Kiwi woman told she can’t work in UK – despite living there for 40 years
A Kiwi woman who has lived in the United Kingdom since she was 12 has been told she cannot work because she is still considered a migrant.
Carol Babbage, 62, moved to the UK with her New Zealand mother and British stepfather, in 1967, and was granted indefinite leave to remain.
But despite serving with the British Army in Northern Ireland during the 1970s, Babbage was told by the British Home Office she is unemployable.
UK media outlets have reported Babbage said she won’t get a state pension, and fears her NHS (National Health Service) treatment may be withdrawn.
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The UK Government is now reviewing her case, and said she has not been asked to leave the country.
Babbage, from Liskeard in Cornwall, first realised something was wrong in 2016 when she was told by a cleaning firm she could not be employed because of her migrant status.
Babbage, who has three children – Simon Babbage, 31, Angelina Fletcher, 25, and Daniel Babbage, 20 – has now been out of work for over a year.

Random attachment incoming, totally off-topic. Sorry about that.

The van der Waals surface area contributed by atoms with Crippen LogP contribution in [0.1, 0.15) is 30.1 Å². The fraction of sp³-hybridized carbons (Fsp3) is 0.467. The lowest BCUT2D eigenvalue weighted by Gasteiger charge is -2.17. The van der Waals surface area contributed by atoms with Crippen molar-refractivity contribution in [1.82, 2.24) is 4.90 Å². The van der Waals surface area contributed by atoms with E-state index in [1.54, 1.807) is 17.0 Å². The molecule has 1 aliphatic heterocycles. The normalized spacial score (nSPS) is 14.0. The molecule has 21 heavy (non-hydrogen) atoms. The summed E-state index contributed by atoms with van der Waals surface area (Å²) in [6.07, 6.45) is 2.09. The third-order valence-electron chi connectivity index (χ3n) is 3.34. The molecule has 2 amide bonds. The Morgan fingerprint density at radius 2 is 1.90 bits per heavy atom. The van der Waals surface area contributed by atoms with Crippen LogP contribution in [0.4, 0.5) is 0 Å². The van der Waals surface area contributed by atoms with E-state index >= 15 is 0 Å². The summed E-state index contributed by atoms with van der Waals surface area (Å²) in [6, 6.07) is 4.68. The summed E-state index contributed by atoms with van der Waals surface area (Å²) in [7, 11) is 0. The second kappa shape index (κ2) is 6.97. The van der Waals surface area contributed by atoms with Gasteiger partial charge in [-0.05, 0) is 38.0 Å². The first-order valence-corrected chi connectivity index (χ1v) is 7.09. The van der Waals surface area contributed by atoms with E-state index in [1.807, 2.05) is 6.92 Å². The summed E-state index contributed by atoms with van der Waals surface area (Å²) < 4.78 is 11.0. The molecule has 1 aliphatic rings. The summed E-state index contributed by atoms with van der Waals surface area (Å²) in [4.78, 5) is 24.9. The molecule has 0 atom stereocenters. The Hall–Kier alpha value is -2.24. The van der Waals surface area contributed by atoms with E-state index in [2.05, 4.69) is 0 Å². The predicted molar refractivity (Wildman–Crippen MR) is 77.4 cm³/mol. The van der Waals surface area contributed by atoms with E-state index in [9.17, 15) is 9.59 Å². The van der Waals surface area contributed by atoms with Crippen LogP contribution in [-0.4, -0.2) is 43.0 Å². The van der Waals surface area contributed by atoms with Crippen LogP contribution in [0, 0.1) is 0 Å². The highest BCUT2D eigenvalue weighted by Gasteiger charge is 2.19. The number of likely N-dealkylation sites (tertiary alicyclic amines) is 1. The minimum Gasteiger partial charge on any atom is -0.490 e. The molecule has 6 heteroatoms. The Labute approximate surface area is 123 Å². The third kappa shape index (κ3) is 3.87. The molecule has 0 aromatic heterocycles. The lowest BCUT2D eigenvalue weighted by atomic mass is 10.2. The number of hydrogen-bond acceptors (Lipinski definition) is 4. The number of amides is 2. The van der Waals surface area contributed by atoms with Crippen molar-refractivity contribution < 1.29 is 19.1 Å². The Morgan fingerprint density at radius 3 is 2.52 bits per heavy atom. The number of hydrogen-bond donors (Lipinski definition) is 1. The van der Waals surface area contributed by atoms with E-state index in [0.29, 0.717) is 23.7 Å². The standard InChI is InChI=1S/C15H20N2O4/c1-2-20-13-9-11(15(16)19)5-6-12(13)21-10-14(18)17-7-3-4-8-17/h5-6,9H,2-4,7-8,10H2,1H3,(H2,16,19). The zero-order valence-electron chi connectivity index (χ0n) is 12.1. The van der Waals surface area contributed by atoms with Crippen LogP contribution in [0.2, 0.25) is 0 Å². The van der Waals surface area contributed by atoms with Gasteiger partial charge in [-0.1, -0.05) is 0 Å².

She told the Express being without work was “quite a jolt” and had “impacted [her] to the core”.
The Home Office had offered her a citizenship ceremony, but Babbage said that was a “humiliation” considering she had already swore an oath under Queen Elizabeth II when she joined the services.
Every step of the citizenship ceremony is “a huge fee” which she doesn’t want to pay.
Satbir Singh from the Joint Council for the Welfare of Immigrants told the BBC a “hostile environment” for immigrants had made things harder for many people who had arrived in the UK as children.